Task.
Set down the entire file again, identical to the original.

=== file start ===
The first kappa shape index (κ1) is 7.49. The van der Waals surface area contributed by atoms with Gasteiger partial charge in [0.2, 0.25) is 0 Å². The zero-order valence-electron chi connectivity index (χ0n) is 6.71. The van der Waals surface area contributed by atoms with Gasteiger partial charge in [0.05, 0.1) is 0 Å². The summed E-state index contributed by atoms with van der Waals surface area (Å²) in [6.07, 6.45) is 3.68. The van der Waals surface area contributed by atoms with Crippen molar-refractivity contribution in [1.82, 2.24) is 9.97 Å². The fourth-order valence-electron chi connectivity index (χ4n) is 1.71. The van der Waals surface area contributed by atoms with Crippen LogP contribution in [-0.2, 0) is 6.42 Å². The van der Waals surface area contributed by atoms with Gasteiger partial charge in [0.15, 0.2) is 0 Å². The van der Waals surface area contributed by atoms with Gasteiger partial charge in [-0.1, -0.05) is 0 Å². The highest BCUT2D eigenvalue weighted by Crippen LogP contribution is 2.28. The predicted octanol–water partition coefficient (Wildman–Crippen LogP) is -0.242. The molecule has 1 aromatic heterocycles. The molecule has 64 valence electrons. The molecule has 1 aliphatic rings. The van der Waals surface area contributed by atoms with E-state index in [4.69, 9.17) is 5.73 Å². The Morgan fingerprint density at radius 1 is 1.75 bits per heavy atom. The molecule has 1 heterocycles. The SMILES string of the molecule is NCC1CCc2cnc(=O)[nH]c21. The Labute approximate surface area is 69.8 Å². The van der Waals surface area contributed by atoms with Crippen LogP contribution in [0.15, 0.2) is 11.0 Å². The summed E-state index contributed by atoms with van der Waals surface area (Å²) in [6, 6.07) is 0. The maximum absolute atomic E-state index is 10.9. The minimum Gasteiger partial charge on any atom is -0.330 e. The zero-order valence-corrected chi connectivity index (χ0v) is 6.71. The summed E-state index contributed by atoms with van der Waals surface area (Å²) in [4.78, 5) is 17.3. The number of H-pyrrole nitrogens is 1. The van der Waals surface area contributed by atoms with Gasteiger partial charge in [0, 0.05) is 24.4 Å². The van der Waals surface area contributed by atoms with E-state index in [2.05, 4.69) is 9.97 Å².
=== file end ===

The first kappa shape index (κ1) is 7.49. The van der Waals surface area contributed by atoms with Gasteiger partial charge in [0.2, 0.25) is 0 Å². The zero-order valence-electron chi connectivity index (χ0n) is 6.71. The van der Waals surface area contributed by atoms with Gasteiger partial charge in [0.05, 0.1) is 0 Å². The summed E-state index contributed by atoms with van der Waals surface area (Å²) in [6.07, 6.45) is 3.68. The van der Waals surface area contributed by atoms with Crippen molar-refractivity contribution in [1.82, 2.24) is 9.97 Å². The fourth-order valence-electron chi connectivity index (χ4n) is 1.71. The van der Waals surface area contributed by atoms with Crippen LogP contribution in [-0.2, 0) is 6.42 Å². The van der Waals surface area contributed by atoms with Gasteiger partial charge in [0.15, 0.2) is 0 Å². The van der Waals surface area contributed by atoms with Gasteiger partial charge in [-0.1, -0.05) is 0 Å². The highest BCUT2D eigenvalue weighted by Crippen LogP contribution is 2.28. The predicted octanol–water partition coefficient (Wildman–Crippen LogP) is -0.242. The molecule has 1 aromatic heterocycles. The molecule has 64 valence electrons. The molecule has 1 aliphatic rings. The van der Waals surface area contributed by atoms with E-state index in [4.69, 9.17) is 5.73 Å². The Morgan fingerprint density at radius 1 is 1.75 bits per heavy atom. The molecule has 1 heterocycles. The SMILES string of the molecule is NCC1CCc2cnc(=O)[nH]c21. The Labute approximate surface area is 69.8 Å². The van der Waals surface area contributed by atoms with Crippen LogP contribution in [0.15, 0.2) is 11.0 Å². The summed E-state index contributed by atoms with van der Waals surface area (Å²) in [6, 6.07) is 0. The maximum absolute atomic E-state index is 10.9. The minimum Gasteiger partial charge on any atom is -0.330 e. The zero-order valence-corrected chi connectivity index (χ0v) is 6.71. The summed E-state index contributed by atoms with van der Waals surface area (Å²) in [4.78, 5) is 17.3. The number of H-pyrrole nitrogens is 1. The van der Waals surface area contributed by atoms with Gasteiger partial charge in [0, 0.05) is 24.4 Å². The van der Waals surface area contributed by atoms with E-state index in [2.05, 4.69) is 9.97 Å².